I began the process of learning about ROM about 4 months ago (so excuse this post if there are any inaccuracies and please feel free to correct me in the comments - I will absolutely update this post to ensure it has the best information)
Whilst I was trying to learn, I noticed there was a lack of information regarding how the actual build process works. Many roms will provide instructions allowing you to build your own unofficial version for one of their official devices, but very rarely do they inform you as to how you may do this for a device not officially supported.
This is what I shall try and explain here.
Building for a newer version of android is another challenge, so this guide will focus on building an unsupported rom from device sources that support the same version of android (e.g building Lineage oreo from AOSCP oreo sources etc)
- A relatively fast PC with a least 4 cores (less may work but it will take a long time)
- At least 8GB ram
- A swap-file set up in the event that your ram is fully filled
- A significant amount of storage (each build can take 150-200GB)
Set up your PC for building
Firstly, allocate Jack enough memory to complete the build process by running
export ANDROID_JACK_VM_ARGS="-Dfile.encoding=UTF-8 -XX:+TieredCompilation -Xmx4G"
Also (optional) enable ccache by running
If you choose to use ccache, also allocate a set amount of memory to use with
ccache -M $G
First things first, we need to download the main source code for the target rom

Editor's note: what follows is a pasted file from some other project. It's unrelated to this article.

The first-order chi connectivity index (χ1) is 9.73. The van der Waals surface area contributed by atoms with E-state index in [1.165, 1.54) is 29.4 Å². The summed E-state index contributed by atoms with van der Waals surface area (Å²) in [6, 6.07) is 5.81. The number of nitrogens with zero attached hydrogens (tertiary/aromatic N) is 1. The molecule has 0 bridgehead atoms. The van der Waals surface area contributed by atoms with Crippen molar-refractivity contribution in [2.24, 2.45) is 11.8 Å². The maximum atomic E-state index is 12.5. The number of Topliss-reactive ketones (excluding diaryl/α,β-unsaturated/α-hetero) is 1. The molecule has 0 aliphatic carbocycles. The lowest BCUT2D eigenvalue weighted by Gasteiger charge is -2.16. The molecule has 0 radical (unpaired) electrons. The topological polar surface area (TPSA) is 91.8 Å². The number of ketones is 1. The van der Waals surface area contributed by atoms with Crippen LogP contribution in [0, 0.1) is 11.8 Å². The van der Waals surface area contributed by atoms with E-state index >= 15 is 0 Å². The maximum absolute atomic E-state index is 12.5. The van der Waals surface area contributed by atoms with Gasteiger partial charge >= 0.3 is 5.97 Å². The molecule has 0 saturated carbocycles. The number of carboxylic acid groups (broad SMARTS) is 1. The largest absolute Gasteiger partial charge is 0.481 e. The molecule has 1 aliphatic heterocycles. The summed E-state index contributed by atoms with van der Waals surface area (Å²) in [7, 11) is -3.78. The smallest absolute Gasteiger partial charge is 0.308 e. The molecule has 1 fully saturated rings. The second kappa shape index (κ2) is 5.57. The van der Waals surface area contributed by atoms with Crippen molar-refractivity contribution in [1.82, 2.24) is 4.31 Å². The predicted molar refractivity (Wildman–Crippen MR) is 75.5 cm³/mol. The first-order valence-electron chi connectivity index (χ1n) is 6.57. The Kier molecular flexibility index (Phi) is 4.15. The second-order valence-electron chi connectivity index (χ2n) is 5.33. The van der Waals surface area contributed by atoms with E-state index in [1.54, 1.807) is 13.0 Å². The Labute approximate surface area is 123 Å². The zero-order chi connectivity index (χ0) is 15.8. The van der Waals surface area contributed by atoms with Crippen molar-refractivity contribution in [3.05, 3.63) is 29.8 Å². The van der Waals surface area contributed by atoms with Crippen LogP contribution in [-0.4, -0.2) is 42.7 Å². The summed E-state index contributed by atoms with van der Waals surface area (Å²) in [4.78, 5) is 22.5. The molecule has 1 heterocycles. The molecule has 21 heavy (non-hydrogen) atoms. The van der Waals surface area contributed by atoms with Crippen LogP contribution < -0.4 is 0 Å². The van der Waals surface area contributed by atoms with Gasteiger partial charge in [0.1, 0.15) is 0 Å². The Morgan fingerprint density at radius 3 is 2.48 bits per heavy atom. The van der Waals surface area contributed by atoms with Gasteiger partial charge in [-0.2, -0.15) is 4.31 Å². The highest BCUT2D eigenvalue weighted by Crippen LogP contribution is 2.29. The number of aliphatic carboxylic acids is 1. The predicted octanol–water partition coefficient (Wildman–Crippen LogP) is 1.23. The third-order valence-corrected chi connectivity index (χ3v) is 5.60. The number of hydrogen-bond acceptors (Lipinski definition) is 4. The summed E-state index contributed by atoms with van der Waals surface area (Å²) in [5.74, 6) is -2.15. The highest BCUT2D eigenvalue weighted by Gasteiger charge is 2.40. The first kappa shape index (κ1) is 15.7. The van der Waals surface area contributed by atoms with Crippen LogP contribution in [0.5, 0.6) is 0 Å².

Firstly you need to sync the sources from the manifest of your chosen rom. This will normally be called android, or manifest (or something similar) and will contain some xml files layed out like the example local manifest below
Find this repo and copy the link. Then move to the location you wish the entire android code to be stored, and then perform the following command
repo init -u <url of manifest repo>.git -b <branch you want to build>
repo init -u https://github.com/LineageOS/android.git -b lineage-15.1
Now we need to understand which components we need to build a custom rom.
We need (anything inside the <> needs to be replaced with relevant information for your device)
- A device tree. This contains all the information needed to configure the rom build to your device's needs. Often this comes as more than one repo (one for your exact device and one for the general model - e.g. for my LG G4 H815, we have the h815 repo and the g4-common repo). The format for these repos is generally android_device_<vendor>_<device model>
- A kernel. This contains all the drivers and more needed for your device to be able to run Android. Often these are named using your device's chipset name and follow the format android_kernel_<vendor>_<chipset>, although occasionally they can use your model name instead of the chipset.
- Proprietary blobs. These are the closed source blobs that come bundled in your OEM software and contain the non-OSS (open source software) drivers for your device. They normally come in a repo labeled proprietary_vendor_<vendor> which normally contains blobs for all the devices released by that vendor (that are supported).
- Any other repos specified by the dependencies file (more on that later)
To sync these, you should create a local manifest in the <android source>/.repo/local_manifests/ folder. Name it anything you like (make sure it's an xml file) and fill it out like so
<manifest> <remote name="<your chosen name for this url>" fetch="<url to your git organisation>" revision="<branch if different to the one used in repo init (otherwise, miss out revision)>" <project name="<name of repo inside git org>" path="<destination of the repo>" remote="<remote name chosen earlier>" revision="<revision if different to one specified above>" /> </manifest>